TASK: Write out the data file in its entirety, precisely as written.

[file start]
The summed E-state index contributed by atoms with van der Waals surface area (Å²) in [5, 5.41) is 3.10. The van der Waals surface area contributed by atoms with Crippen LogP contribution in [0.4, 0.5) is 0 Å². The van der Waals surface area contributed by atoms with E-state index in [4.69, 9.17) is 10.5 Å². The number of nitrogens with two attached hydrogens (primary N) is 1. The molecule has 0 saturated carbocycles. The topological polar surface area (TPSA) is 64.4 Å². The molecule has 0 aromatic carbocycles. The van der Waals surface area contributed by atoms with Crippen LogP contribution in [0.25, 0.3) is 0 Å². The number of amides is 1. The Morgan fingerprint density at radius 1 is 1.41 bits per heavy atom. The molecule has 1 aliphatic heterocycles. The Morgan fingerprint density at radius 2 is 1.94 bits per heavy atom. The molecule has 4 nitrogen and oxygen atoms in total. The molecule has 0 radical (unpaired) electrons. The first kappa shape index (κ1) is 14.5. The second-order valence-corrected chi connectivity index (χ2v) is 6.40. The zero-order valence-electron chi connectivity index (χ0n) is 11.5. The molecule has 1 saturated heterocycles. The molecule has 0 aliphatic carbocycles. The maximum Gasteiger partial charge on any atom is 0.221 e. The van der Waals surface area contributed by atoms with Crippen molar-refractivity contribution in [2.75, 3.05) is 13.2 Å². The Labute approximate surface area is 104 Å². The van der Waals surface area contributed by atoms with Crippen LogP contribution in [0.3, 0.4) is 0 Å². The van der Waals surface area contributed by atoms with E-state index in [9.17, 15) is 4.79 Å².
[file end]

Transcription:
The summed E-state index contributed by atoms with van der Waals surface area (Å²) in [5, 5.41) is 3.10. The van der Waals surface area contributed by atoms with Crippen LogP contribution in [0.4, 0.5) is 0 Å². The van der Waals surface area contributed by atoms with E-state index in [4.69, 9.17) is 10.5 Å². The number of nitrogens with two attached hydrogens (primary N) is 1. The molecule has 0 saturated carbocycles. The topological polar surface area (TPSA) is 64.4 Å². The molecule has 0 aromatic carbocycles. The van der Waals surface area contributed by atoms with Crippen LogP contribution in [0.25, 0.3) is 0 Å². The number of amides is 1. The Morgan fingerprint density at radius 1 is 1.41 bits per heavy atom. The molecule has 1 aliphatic heterocycles. The Morgan fingerprint density at radius 2 is 1.94 bits per heavy atom. The molecule has 4 nitrogen and oxygen atoms in total. The molecule has 0 radical (unpaired) electrons. The first kappa shape index (κ1) is 14.5. The second-order valence-corrected chi connectivity index (χ2v) is 6.40. The zero-order valence-electron chi connectivity index (χ0n) is 11.5. The molecule has 1 saturated heterocycles. The molecule has 0 aliphatic carbocycles. The maximum Gasteiger partial charge on any atom is 0.221 e. The van der Waals surface area contributed by atoms with Crippen molar-refractivity contribution in [2.75, 3.05) is 13.2 Å². The Labute approximate surface area is 104 Å². The van der Waals surface area contributed by atoms with Crippen LogP contribution in [0.3, 0.4) is 0 Å². The van der Waals surface area contributed by atoms with E-state index in [9.17, 15) is 4.79 Å².